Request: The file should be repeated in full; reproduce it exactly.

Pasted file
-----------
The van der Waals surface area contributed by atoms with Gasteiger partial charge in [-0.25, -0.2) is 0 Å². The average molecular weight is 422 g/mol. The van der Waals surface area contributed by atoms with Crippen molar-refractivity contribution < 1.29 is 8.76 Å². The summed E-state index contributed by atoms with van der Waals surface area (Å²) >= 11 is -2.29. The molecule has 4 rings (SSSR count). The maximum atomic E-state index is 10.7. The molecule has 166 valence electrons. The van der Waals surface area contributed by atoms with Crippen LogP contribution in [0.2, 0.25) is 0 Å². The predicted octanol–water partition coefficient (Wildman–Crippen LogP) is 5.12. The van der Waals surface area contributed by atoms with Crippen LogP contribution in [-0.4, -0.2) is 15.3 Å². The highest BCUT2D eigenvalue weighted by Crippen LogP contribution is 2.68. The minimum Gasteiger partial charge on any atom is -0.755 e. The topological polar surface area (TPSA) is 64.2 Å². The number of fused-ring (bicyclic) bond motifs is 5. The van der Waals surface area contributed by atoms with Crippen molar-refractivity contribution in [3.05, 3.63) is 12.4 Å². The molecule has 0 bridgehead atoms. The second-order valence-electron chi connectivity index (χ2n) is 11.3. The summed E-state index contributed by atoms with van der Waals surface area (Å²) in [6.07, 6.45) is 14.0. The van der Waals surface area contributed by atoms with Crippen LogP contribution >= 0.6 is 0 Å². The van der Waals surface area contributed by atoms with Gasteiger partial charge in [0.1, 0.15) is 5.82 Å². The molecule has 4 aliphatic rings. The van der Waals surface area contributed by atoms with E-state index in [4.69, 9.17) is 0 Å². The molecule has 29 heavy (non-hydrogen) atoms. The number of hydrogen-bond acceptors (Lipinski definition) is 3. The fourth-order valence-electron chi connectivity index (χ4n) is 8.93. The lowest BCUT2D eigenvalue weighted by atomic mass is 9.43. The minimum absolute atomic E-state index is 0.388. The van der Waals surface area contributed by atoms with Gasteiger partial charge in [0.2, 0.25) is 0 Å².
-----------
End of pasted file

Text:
The van der Waals surface area contributed by atoms with Gasteiger partial charge in [-0.25, -0.2) is 0 Å². The average molecular weight is 422 g/mol. The van der Waals surface area contributed by atoms with Crippen molar-refractivity contribution < 1.29 is 8.76 Å². The summed E-state index contributed by atoms with van der Waals surface area (Å²) >= 11 is -2.29. The molecule has 4 rings (SSSR count). The maximum atomic E-state index is 10.7. The molecule has 166 valence electrons. The van der Waals surface area contributed by atoms with Crippen LogP contribution in [0.2, 0.25) is 0 Å². The predicted octanol–water partition coefficient (Wildman–Crippen LogP) is 5.12. The van der Waals surface area contributed by atoms with Crippen LogP contribution in [-0.4, -0.2) is 15.3 Å². The highest BCUT2D eigenvalue weighted by Crippen LogP contribution is 2.68. The minimum Gasteiger partial charge on any atom is -0.755 e. The topological polar surface area (TPSA) is 64.2 Å². The number of fused-ring (bicyclic) bond motifs is 5. The van der Waals surface area contributed by atoms with Crippen molar-refractivity contribution in [3.05, 3.63) is 12.4 Å². The molecule has 0 bridgehead atoms. The second-order valence-electron chi connectivity index (χ2n) is 11.3. The summed E-state index contributed by atoms with van der Waals surface area (Å²) in [6.07, 6.45) is 14.0. The van der Waals surface area contributed by atoms with Crippen LogP contribution >= 0.6 is 0 Å². The van der Waals surface area contributed by atoms with Gasteiger partial charge in [0.1, 0.15) is 5.82 Å². The molecule has 4 aliphatic rings. The van der Waals surface area contributed by atoms with E-state index in [4.69, 9.17) is 0 Å². The molecule has 29 heavy (non-hydrogen) atoms. The number of hydrogen-bond acceptors (Lipinski definition) is 3. The fourth-order valence-electron chi connectivity index (χ4n) is 8.93. The lowest BCUT2D eigenvalue weighted by atomic mass is 9.43. The minimum absolute atomic E-state index is 0.388. The van der Waals surface area contributed by atoms with Gasteiger partial charge in [0.2, 0.25) is 0 Å².